If a NFA contains N states, then Equivalent DFA can have atmost $2^N$ states.

Is there any method or any concept to know, how many final and non-final states will be there in the equivalent DFA ?

Take for example : An NFA has 7 states out of which 3 are final states. Its equivalent DFA can have atmost 128 states.

Then is there any method to find maximum number of final states and non final states in converted equivalent DFA ?

  • 1
    $\begingroup$ What are your thoughts on the subject? Have you tried using the definition of the set of final states in the powerset construction? $\endgroup$ Oct 31, 2016 at 8:34
  • $\begingroup$ @YuvalFilmus, yes I tried that. Like for this example, 4 non final states are there and powerset will include 16 states which form 16 non final states in DFA. So, i think 128 - 16 = 112 is the maximum number of final states, this DFA can have . what do u think ? $\endgroup$
    – Garrick
    Oct 31, 2016 at 10:21
  • 1
    $\begingroup$ It seems like you have a conjecture. I encourage you to try and prove it - that's how we know if conjectures are true or not. $\endgroup$ Oct 31, 2016 at 10:24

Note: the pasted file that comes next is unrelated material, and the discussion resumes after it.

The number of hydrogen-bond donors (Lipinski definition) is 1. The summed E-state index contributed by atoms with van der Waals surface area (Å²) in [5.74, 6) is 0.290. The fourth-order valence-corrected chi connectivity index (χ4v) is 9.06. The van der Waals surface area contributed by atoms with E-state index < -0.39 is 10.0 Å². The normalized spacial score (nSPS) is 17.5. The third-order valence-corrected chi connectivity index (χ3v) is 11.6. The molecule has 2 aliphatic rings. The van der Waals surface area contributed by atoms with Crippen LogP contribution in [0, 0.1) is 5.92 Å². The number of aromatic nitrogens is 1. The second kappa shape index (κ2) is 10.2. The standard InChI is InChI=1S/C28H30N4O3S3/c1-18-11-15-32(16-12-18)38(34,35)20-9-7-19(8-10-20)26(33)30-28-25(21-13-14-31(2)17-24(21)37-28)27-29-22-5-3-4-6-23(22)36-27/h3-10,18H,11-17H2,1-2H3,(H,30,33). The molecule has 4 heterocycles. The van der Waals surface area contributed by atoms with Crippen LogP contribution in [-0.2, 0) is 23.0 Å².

• $\begingroup$ Are you interested in an upper bound for all NFA or in methods to determing the number of states given an NFA? $\endgroup$
    – Raphael
    Oct 31, 2016 at 19:16
  • $\begingroup$ @Raphael, It would be good if i am given a NFA and after converting to equivalent DFA, i am able to tell maximum final states it could contain ?Like i have given an example in the question. $\endgroup$
    – Garrick
    Nov 1, 2016 at 2:41

1 Answer 1


The set of final states in the DFA that results from the subset construction is given by

$$F' = \{ S \mid S \cap F \neq \emptyset\}$$

If there are $n$ states in $Q$ and $k$ final stages in $F$, then there are $2^k-1$ nonempty subsets of $F$ and each of these can be occur together with a subset of the $n-k$ states that are not final.

  • $\begingroup$ That is the worst-case, but we would expect that usually most of those states are dead, i.e. don't appear in the final automaton. $\endgroup$
    – Raphael
    Oct 31, 2016 at 16:24
  • $\begingroup$ Yes, but a precise estimate will depend on the NFA under consideration. $\endgroup$ Oct 31, 2016 at 16:26
  • $\begingroup$ Of course. I understand the question to ask for determining the number given an NFA. $\endgroup$
    – Raphael
    Oct 31, 2016 at 19:15

Your Answer

By clicking “Post Your Answer”, you agree to our terms of service and acknowledge you have read our privacy policy.

Not the answer you're looking for? Browse other questions tagged or ask your own question.